Essay by Eric Worrall
If you have ever tried to grow a veggie garden, you will know first hand how much heartache a good drenching in bug spray can prevent. But deep greens appear to prioritise insects before humans.
Climate change triggering global collapse in insect numbers: stressed farmland shows 63% decline – new research
Published: April 21, 2022 1.12am AEST
- The world may be facing a devastating “hidden” collapse in insect species due to the twin threats of climate change and habitat loss.
- UCL’s Centre for Biodiversity & Environment Research has carried out one of the largest-ever assessments of insect declines around the world – assessing three-quarters of a million samples from around 6,000 sites.
- The new study, published in Nature, finds that climate-stressed farmland possesses only half the number of insects, on average, and 25% fewer insect species than areas of natural habitat.
- Insect declines are greatest in high-intensity farmland areas within tropical countries – where the combined effects of climate change and habitat loss are experienced most profoundly.
- The majority of the world’s estimated 5.5 million species are thought to live in these regions – meaning the planet’s greatest abundances of insect life may be suffering collapses without us even realising.
- Lowering the intensity of farming by using fewer chemicals, having a greater diversity of crops and preserving some natural habitat can mitigate the negative effects of habitat loss and climate change on insects.
- Considering the choices we make as consumers – such as buying shade-grown coffee or cocoa – could also help protect insects and other creatures in the world’s most climate-vulnerable regions.
Insects are critical to the future of our planet. They help to keep pest species under control and break down dead material to release nutrients into the soil. Flying insects are also key pollinators of many major food crops, including fruits, spices and – importantly for chocolate lovers – cocoa.
The growing number of reports suggesting insect numbers are in steep decline is therefore of urgent concern. Loss of insect biodiversity could put these vital ecological functions at risk, threatening human livelihoods and food security in the process. Yet across large swathes of the world, there are gaps in our knowledge about the true scale and nature of insect declines.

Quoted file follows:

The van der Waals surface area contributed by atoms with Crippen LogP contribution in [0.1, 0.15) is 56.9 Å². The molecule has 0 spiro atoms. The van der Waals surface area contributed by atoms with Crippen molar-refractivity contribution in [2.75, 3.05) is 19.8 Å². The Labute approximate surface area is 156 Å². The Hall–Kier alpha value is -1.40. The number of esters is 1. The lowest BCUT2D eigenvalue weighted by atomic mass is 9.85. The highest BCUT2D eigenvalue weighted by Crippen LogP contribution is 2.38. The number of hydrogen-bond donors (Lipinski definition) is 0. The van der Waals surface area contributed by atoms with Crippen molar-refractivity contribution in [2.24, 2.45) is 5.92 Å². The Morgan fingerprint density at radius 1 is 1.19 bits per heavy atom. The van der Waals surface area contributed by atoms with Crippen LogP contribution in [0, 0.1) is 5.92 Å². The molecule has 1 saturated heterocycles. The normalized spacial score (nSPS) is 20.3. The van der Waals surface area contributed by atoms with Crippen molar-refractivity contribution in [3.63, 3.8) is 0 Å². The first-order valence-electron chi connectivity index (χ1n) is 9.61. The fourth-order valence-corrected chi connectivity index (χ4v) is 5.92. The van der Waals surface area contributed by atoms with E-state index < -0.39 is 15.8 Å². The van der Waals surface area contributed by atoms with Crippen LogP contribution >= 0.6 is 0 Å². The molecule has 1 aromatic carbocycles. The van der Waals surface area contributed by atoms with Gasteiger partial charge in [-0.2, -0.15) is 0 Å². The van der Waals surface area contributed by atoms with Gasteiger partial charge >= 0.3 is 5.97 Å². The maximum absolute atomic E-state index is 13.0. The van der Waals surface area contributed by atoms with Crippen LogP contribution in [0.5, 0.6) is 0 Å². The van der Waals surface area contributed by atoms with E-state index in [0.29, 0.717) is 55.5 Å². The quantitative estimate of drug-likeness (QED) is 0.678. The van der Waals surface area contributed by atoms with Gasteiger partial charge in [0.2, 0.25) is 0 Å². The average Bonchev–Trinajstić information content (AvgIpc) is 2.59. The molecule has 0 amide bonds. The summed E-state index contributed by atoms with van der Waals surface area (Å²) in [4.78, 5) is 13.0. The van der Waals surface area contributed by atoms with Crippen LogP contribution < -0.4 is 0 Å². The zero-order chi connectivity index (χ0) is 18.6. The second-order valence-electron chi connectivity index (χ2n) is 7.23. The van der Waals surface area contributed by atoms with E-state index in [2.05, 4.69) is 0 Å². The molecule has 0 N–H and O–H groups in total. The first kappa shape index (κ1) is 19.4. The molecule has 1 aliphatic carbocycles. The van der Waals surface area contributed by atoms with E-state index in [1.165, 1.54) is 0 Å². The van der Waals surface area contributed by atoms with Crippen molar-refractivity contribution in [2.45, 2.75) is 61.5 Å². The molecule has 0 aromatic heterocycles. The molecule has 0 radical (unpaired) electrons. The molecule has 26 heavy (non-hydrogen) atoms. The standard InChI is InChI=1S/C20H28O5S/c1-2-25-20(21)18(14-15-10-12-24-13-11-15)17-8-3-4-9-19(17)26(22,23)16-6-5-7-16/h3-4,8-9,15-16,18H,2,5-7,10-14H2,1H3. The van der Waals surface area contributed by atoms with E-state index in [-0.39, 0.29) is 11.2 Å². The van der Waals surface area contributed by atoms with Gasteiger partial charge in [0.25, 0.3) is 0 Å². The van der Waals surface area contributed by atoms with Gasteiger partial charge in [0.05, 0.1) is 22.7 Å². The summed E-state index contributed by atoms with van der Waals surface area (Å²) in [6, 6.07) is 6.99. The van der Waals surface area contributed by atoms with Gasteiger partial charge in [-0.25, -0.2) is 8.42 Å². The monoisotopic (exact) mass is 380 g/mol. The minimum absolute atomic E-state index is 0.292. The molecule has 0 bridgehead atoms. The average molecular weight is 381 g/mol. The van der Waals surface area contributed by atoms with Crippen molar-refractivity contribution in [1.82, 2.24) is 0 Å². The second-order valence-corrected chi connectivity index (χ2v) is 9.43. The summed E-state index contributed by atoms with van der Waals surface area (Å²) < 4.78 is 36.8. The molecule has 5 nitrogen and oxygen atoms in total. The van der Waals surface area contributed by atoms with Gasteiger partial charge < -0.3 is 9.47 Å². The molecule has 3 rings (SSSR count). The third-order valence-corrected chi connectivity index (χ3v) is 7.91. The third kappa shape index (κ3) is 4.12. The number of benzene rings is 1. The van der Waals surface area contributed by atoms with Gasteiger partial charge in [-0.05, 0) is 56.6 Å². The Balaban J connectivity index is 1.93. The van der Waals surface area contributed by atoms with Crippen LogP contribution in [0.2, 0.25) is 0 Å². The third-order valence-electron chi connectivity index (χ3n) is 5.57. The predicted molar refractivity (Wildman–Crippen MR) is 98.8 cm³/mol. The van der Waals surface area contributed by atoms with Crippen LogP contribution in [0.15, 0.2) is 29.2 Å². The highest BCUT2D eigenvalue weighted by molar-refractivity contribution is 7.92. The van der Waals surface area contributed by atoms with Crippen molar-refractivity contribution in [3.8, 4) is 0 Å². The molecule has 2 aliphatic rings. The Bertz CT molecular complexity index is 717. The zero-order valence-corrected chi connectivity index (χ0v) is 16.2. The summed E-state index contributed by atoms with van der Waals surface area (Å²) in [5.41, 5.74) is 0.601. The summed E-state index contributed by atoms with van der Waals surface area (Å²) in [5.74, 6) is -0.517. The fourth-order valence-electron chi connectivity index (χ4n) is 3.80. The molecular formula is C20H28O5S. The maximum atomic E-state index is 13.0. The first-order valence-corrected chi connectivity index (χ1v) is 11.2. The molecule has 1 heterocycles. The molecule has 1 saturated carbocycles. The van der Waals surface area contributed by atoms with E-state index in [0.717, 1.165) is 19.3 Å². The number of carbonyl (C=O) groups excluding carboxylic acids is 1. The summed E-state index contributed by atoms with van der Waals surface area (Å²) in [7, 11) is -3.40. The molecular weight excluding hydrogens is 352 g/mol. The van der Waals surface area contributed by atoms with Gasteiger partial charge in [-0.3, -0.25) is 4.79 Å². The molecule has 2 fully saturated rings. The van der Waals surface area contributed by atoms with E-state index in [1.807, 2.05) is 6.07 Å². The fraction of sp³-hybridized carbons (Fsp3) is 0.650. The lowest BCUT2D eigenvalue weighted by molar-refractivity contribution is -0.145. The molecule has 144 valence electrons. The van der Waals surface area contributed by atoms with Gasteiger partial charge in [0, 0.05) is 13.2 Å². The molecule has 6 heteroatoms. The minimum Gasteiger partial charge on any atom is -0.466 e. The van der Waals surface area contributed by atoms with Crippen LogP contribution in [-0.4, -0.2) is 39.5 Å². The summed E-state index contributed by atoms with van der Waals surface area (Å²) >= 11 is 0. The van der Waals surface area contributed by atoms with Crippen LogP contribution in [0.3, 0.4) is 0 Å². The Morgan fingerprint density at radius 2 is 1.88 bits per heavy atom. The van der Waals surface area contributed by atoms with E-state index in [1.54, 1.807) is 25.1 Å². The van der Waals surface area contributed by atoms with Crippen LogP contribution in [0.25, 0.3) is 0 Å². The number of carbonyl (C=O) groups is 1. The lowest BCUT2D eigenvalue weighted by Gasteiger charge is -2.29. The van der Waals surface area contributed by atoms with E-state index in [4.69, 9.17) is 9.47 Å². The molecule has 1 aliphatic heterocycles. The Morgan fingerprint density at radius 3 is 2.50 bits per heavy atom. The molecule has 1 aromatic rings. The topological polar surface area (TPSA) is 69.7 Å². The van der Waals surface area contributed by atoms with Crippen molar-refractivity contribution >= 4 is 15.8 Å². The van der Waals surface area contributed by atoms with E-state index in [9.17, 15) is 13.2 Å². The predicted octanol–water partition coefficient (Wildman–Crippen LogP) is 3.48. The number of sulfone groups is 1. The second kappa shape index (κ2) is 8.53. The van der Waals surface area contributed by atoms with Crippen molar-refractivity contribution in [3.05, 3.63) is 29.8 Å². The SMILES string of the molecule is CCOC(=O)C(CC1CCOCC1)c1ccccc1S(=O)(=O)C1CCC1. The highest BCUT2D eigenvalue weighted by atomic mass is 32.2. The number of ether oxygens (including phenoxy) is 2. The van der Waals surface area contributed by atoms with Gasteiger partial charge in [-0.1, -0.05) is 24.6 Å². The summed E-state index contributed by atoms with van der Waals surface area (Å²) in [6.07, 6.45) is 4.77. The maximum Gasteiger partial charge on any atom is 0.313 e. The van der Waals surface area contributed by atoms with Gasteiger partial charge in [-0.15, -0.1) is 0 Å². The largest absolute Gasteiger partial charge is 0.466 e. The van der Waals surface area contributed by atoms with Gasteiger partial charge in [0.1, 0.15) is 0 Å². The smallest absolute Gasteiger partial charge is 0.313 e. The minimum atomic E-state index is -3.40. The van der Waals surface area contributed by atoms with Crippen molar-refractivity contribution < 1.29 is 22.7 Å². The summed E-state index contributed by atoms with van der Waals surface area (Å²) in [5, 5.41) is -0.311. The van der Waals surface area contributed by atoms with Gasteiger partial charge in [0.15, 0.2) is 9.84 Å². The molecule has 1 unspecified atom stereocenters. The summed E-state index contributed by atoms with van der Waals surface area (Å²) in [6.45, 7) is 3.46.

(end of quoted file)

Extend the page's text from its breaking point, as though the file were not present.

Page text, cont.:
Insects are facing an unprecedented threat due to the “twin horsemen” of climate change and habitat loss. We sought to understand how insect biodiversity is being affected in areas that experience both these challenges most severely. We know they do not work in isolation: habitat loss can add to the effects of climate change by limiting available shade, for example, leading to even warmer temperatures in these vulnerable areas.
Eighty-seven of the world’s major crops are thought to be fully or partially dependent on insect pollinators, of which most tend to be grown in the tropics. Cocoa, for example, is primarily pollinated by midges, a group of flies infamous for bedevilling camping trips in Scotland and other parts of the northern hemisphere. In fact, midges play a vital and under-appreciated role in pollinating the cocoa needed to make chocolate.
There are plenty of insect species I’d like to eradicate. Imagine the relief humans and animals would enjoy, from bites and horrible mosquito borne diseases, if all the mosquitoes in the world were eradicated.
Obviously if the world killed all the pollinators we’d be in a heap of trouble, and I have a soft spot for spiders, which kill other insects. Maybe we could save the handful of midge species which do something useful, like midges which pollinate cocoa bean flowers.
But there are plenty of agricultural pests the world wouldn’t miss – like carrot fly, a subtle pest which infiltrates root vegetables and ruins them, unless you spray deadly chemicals at just the right time. Nothing seems amiss until you try to pick the mature vegetables, and discover they are all rotten (see top of page).
Yet if greens get their way, entire crops could face this kind of ruin, if farmers are too worried about legal protection for insects to do what they know must be done to protect our food supply.
Given the rising risk of food crisis caused by the Ukraine conflict, in my opinion it would be hard to pick a worse time to agitate for a reduction in use of agricultural chemicals.
via Watts Up With That?
April 21, 2022 at 12:14AM